I was hanging out with a couple of friends the other day, and one of them turned to me and said, “Can I just say something?” She hesitated. “I can’t believe I’m saying this, but… I hate my kids.” Instantly, the other friend relaxed and said, “Thank you for saying that! I don’t know what it is lately, but I feel the same way.”
And guess what? I had just had a heart to heart with my husband about this same thing the night before.
I would love to say hate is a strong word. That’s not exactly what I mean. But whatever you replace the word hate with, it’s strong. Sometimes it’s not necessarily hate—it’s anger, frustration, impatience—and I feel it strongly.
Haters Gonna Hate
My kids whine. Constantly. And freak out. And throw tantrums. And it’s always because something wasn’t quite specifically the way they wanted it to be.
They want their mac and cheese at 96 degrees. Instead, it’s 98 degrees.
They want their juice in the blue sippy cup. Instead, it’s in the bluish-green one.
They want the temporary tattoo 1 inch above their wrist. Instead, you put it 1.5 inches above their wrist.
They want to wear long pants today. Instead, their pants are too long.
They want to give me a hug. Instead, I gave them a kiss.
After a day of this, and then another, over and over and over again, it’s hard to feel the love. Especially when you’re constantly trying and get shot down. During really turbulent weeks, it gets to the point where I don’t even want to try anymore. Get your own damn sippy cup. The tattoos go into the trash right before my kids’ eyes. It gets to the point where, instead of running to kiss boo-boos, I roll my eyes and sigh when my kids get hurt, where I actually research one-way tickets to Timbuktu, and where I actually understand why a mom would snap and drown her kids in the bathtub. When it gets really bad, it’s not just strong frustration, anger or impatience. It’s fucking hate.
We don’t hate who our kids are as people, and we’re not really going to drown them in the bathtub. but when this goes on day in and day out, it can be hard to find our balance, our peace, our patience, and our love. Especially when we don’t know where to turn for support. Because when we feel like we hate our kids, it’s scary to find someone to confess to. Not that mom who drops her child off at preschool with a smooth blowout and a perfectly packed Bento box. Not that mom in our playgroup who coos about how amazing her kids are. Not even our own mom, who seems to have blocked out any moments of challenge or weakness she may have had when raising us.
Share the Love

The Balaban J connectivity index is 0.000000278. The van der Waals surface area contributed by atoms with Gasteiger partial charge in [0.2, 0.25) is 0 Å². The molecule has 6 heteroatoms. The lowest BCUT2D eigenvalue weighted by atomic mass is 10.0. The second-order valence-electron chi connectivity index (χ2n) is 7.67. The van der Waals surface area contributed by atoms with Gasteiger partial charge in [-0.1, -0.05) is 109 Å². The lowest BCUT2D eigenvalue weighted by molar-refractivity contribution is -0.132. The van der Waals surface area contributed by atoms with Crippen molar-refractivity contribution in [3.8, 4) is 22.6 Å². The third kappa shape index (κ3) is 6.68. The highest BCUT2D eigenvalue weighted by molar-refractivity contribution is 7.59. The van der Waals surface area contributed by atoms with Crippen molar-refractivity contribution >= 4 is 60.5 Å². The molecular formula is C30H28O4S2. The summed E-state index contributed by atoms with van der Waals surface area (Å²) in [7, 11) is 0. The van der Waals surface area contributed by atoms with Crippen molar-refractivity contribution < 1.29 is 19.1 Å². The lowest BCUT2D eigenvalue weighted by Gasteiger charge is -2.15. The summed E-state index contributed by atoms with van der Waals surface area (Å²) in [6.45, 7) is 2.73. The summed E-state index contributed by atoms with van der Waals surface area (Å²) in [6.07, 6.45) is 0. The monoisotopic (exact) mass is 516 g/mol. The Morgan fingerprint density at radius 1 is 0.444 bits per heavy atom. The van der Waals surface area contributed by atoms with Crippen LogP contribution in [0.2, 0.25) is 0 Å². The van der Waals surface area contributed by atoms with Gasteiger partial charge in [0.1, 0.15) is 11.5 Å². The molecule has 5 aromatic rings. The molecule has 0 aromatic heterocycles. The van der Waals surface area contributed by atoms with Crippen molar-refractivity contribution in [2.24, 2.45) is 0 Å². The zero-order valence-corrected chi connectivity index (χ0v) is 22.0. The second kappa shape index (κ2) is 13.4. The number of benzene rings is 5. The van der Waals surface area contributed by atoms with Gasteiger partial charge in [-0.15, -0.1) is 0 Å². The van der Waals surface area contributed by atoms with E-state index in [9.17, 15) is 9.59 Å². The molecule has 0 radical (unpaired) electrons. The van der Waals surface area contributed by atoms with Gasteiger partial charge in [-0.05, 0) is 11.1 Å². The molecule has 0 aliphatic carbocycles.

Here’s the thing—those moms would probably know exactly how you feel. In fact, they would probably welcome your openness and honesty, and it would almost certainly give them the opening they need to vent about what’s going on in their heads. And if we would just talk about this stuff, maybe we would share solutions and find ways to bring balance into our world so we wouldn’t let our emotions get to the point where we’re using the word hate. Maybe we wouldn’t let these emotions fester and fester to the point where we feel like we need to escape. Forever. Maybe we would get some support. And maybe we wouldn’t feel like the worst mother in the world. (In fact, a psychologist friend of mine explains how it’s the people who don’t talk about these feelings who do end up drowning their kids in the bathtub.)
But we’re human, and humans go through seasons. We need time to adjust to the different periods of our lives, and it’s important to learn from each season so we can grow and plant the seeds for new (more loving) seasons. It’s ok to feel strong emotions as long as we have a safe outlet and a lot of support. Sometimes it’s just nice to know that other moms are going through the same seasons at the same time as us, and we can remind one another that the next will bear better fruit.
Because in this season, every day there are tantrums. There is whining. There is a constant need. I have days during which I feel like I can’t take a shit because everybody wants something from me. There are some days where there is nothing redeeming about my kids until I check in on them at the end of the day and find them silent and still, their faces peaceful, their breathing easy. And at those moments, I feel an equally strong emotion. It’s at those moments that I’m overwhelmed with love for them.
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